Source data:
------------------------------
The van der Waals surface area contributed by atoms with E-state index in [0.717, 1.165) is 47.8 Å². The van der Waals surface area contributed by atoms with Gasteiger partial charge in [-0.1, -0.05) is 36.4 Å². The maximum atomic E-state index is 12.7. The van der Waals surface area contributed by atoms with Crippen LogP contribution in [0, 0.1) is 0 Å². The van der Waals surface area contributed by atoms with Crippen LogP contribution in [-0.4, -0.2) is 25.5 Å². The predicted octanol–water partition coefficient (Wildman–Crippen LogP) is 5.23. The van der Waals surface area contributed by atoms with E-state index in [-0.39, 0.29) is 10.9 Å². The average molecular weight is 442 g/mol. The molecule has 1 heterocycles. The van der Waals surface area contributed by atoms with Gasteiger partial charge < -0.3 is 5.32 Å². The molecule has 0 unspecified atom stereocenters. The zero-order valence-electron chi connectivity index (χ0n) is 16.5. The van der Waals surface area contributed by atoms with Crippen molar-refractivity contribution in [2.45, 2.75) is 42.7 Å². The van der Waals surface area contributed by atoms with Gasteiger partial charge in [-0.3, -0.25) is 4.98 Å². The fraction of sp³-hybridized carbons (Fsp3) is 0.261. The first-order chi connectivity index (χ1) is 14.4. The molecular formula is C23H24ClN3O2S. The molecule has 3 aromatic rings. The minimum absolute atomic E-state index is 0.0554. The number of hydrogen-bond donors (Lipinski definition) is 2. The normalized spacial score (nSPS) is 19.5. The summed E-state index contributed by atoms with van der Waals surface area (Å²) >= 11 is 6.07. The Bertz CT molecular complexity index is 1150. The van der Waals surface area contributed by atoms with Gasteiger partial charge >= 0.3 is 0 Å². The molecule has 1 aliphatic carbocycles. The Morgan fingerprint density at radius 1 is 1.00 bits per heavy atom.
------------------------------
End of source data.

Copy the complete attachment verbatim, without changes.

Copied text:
The van der Waals surface area contributed by atoms with E-state index in [0.717, 1.165) is 47.8 Å². The van der Waals surface area contributed by atoms with Gasteiger partial charge in [-0.1, -0.05) is 36.4 Å². The maximum atomic E-state index is 12.7. The van der Waals surface area contributed by atoms with Crippen LogP contribution in [0, 0.1) is 0 Å². The van der Waals surface area contributed by atoms with Crippen LogP contribution in [-0.4, -0.2) is 25.5 Å². The predicted octanol–water partition coefficient (Wildman–Crippen LogP) is 5.23. The van der Waals surface area contributed by atoms with E-state index in [-0.39, 0.29) is 10.9 Å². The average molecular weight is 442 g/mol. The molecule has 1 heterocycles. The van der Waals surface area contributed by atoms with Gasteiger partial charge < -0.3 is 5.32 Å². The molecule has 0 unspecified atom stereocenters. The zero-order valence-electron chi connectivity index (χ0n) is 16.5. The van der Waals surface area contributed by atoms with Crippen molar-refractivity contribution in [2.45, 2.75) is 42.7 Å². The van der Waals surface area contributed by atoms with Gasteiger partial charge in [-0.3, -0.25) is 4.98 Å². The fraction of sp³-hybridized carbons (Fsp3) is 0.261. The first-order chi connectivity index (χ1) is 14.4. The molecular formula is C23H24ClN3O2S. The molecule has 3 aromatic rings. The minimum absolute atomic E-state index is 0.0554. The number of hydrogen-bond donors (Lipinski definition) is 2. The normalized spacial score (nSPS) is 19.5. The summed E-state index contributed by atoms with van der Waals surface area (Å²) >= 11 is 6.07. The Bertz CT molecular complexity index is 1150. The van der Waals surface area contributed by atoms with Gasteiger partial charge >= 0.3 is 0 Å². The molecule has 1 aliphatic carbocycles. The Morgan fingerprint density at radius 1 is 1.00 bits per heavy atom.